Stewart-Haas to honor Kevin Harvick’s legacy, bringing back No. 29 for All-Star Race

Stewart-Haas Racing announced Thursday that Kevin Harvick will compete in his final NASCAR All-Star Race using the car number that started his Cup Series career, switching from his current No. 4 back to No. 29 for the May 21 invitational that marks the circuit’s return to North Wilkesboro (N.C.) Speedway.

The news comes ahead of Sunday’s race (3 p.m. ET, FOX, PRN, SiriusXM) at Atlanta Motor Speedway, where Harvick won in just his third Cup Series start on March 11, 2001. His emotional victory there came just three weeks after replacing the iconic Dale Earnhardt after his death in the Daytona 500. His Richard Childress Racing team quickly promoted him from the Xfinity Series ranks and changed the team’s car number from the No. 3 that Earnhardt made famous to No. 29.

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Harvick’s No. 29 Ford for the All-Star Race will feature a retro design that pays tribute to his first win from 22 years ago at Atlanta. His sponsor, Busch Light, will also revert to period-correct branding on the car’s hood and fenders.

“When I sat in the 29 for the first time, it really wasn’t by choice, but I definitely wouldn’t have done it any differently,” Harvick said in a news release from his SHR team. “Dale’s passing changed our sport forever, and it changed my life forever and the direction it took. Looking back on it now, I realize the importance of getting in the Cup car, and then I wound up winning my first race at Atlanta in the 29 car after Dale’s death. The significance and the importance of keeping that car on the race track and winning that race early at Atlanta – knowing now what it meant to the sport, and just that moment in general of being able to carry on – was so important.”

Kevin Harvick's No. 29 Chevrolet leads the pack on the way to his first Cup Series victory in 2001 at Atlanta Motor Speedway
Jon Ferrey | Allsport

Harvick announced in the offseason that this Cup Series campaign would be his last. He’s set to join the FOX Sports broadcasting team after the season.

The 47-year-old driver spent the first 13 seasons of his Cup Series career with Childress, scoring 23 of his 60 career victories in RCR’s No. 29. Harvick joined Stewart-Haas in 2014 and has driven the No. 4 ever since.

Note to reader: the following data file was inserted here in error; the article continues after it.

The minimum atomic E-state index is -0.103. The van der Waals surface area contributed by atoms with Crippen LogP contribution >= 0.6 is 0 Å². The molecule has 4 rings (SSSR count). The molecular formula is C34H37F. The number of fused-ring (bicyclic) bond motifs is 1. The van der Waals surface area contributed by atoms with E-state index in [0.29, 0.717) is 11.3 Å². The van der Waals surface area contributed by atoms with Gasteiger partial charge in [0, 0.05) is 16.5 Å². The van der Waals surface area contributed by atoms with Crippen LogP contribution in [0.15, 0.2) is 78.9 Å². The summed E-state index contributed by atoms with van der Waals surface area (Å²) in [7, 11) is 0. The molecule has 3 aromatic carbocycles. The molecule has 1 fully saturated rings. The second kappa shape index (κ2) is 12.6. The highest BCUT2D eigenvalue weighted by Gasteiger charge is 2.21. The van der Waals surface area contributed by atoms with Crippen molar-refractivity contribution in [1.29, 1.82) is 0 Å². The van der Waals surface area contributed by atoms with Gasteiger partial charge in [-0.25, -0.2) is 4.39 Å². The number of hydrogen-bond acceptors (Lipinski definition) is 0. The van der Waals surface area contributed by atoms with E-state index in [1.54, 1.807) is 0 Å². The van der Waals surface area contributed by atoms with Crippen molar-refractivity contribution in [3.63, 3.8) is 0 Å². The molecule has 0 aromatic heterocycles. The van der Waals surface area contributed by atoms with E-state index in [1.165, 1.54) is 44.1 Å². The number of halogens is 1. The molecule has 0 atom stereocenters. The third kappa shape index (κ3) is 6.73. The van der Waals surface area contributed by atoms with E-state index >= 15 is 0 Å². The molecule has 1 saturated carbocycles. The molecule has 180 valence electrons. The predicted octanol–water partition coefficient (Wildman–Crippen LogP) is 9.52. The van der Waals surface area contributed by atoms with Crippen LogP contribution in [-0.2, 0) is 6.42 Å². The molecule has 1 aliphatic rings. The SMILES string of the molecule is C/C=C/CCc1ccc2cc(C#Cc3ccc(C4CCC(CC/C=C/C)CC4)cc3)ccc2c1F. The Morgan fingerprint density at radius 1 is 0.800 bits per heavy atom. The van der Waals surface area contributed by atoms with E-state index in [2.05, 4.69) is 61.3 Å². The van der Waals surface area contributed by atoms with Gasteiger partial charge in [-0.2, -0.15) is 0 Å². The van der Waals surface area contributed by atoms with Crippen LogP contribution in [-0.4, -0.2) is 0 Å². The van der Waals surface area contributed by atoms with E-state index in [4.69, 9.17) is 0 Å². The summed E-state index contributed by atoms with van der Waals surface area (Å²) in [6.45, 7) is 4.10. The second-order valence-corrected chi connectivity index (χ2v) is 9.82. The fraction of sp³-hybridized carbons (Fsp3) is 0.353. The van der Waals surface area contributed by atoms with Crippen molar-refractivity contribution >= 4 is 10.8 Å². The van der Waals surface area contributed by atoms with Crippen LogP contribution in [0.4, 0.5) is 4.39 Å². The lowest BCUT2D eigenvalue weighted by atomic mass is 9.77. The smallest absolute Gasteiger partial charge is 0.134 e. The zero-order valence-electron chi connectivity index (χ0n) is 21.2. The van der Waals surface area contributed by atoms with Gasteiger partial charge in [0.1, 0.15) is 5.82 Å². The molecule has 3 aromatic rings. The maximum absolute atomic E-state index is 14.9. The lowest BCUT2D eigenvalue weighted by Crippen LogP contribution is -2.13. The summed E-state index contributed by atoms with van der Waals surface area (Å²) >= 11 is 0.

The No. 29 has been out of Cup Series circulation since Harvick last drove it in the 2013 season finale, his final start for RCR. The Childress team brought back the No. 3 the following season, when Austin Dillon took over the seat.

In reviving his original car number, Harvick said that many of his earliest moments in NASCAR’s top series were also his most monumental.

“With this being my last year as a Cup Series driver, we wanted to highlight a lot of these moments, and many were made at RCR in that 29 car,” Harvick said. “So, with the All-Star Race going to North Wilkesboro – a place with a ton of history – we thought it made sense in a year full of milestones and moments to highlight where it all started.”

Harvick has competed in 22 editions of the All-Star Race, qualifying for the main event each year of his Cup Series career and winning twice (2007, 2018). This year’s non-points invitational will mark the first All-Star Race at the .625-mile North Wilkesboro track, which last hosted NASCAR’s top circuit in 1996.

The facility has undergone extensive renovations in advance of the All-Star Race, but with special care taken to preserve the track’s history and old-school feel.

PHOTOS: Construction update from North Wilkesboro

“I don’t know the last time the All-Star Race was the most anticipated event of the season,” Harvick said. “Fans are going to show up in droves. North Wilkesboro is a great short track, the asphalt’s worn out, and I think it’s going to be a fantastic event.”

Harvick enters this weekend’s Ambetter Health 400 as the Cup Series points leader, with three top-10 finishes in four races this season. He is a three-time Atlanta winner, adding victories in 2018 and 2020 to his Cup Series breakthrough in 2001.